LA Times – 5 years after financial crash, many losers – and some big winners

by Sabrina I. Pacifici on September 16, 2013

Corporate America, banks, the super rich and the index investing concept have gained. Savers, low-skilled workers, many homeowners, and stock exchanges have suffered.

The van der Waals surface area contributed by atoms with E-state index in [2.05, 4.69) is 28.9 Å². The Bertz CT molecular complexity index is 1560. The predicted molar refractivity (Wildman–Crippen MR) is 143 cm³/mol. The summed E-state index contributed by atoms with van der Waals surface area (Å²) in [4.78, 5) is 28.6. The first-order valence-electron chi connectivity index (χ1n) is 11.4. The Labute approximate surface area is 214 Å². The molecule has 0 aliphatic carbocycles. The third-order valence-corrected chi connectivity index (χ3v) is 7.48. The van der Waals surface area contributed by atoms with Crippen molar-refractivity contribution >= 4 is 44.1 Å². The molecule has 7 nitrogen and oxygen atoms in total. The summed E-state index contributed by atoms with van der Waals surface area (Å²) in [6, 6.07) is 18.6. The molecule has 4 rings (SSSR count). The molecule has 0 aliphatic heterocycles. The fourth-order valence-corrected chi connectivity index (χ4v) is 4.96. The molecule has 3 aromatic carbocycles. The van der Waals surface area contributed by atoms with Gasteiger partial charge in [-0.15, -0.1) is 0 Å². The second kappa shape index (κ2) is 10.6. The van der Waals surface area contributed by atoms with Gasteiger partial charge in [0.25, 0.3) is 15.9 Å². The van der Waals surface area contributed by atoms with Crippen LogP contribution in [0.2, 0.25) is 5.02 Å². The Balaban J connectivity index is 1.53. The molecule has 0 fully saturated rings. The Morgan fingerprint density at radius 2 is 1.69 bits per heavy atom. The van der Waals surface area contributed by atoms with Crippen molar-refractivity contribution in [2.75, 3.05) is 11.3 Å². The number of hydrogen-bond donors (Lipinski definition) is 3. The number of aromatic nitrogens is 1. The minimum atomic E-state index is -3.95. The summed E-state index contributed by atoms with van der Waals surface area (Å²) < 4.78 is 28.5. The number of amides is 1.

WINNER: The banks. In the second quarter of this year U.S. banks earned a total of $42.2 billion — the biggest industry profit in history, and double the earnings of the same period in 2010. It’s no accident that the banks have prospered mightily since the crash, said Neil Barofsky, who was the watchdog over the U.S. bank bailout program launched in September 2008… LOSER: Savers. The Fed’s decision to keep short-term interest rates near rock bottom for nearly five years has devastated the income of tens of millions of Americans. In the mid-2000s, savers in banks were routinely earning 4% or more on one-year bank certificates of deposit, or $2,000 in annual interest on a $50,000 nest egg. The average rate now: 0.23%, according to Bankrate.com. The same $50,000 nest egg earns just $115 a year in interest at that rate. “And after inflation they’re actually losing ground,” said Andrew Lo, a finance professor at MIT in Cambridge, Mass… WINNER: Corporate America. Record bank profits are a slice of a much bigger pie — a stunning profit boom at major U.S. corporations. The government’s broadest measure of corporate earnings reached an annualized rate of $2.1 trillion in the second quarter, an all-time high and more than double the rate at the end of 2008. The dramatic rebound in earnings has occurred despite a slow-growing U.S. economy and continued weakness abroad, particularly in Europe…LOSER: Low-skilled workers. Five years after the crash, perhaps the greatest disappointment worldwide has been the lack of job creation. In the U.S. the official unemployment rate has fallen from a high of 10% in 2009 to 7.3%. But the decline has come in part because many dejected jobless have simply dropped out of the labor force. A broader unemployment rate, including so-called discouraged workers, stands at a painful 13.7%.”

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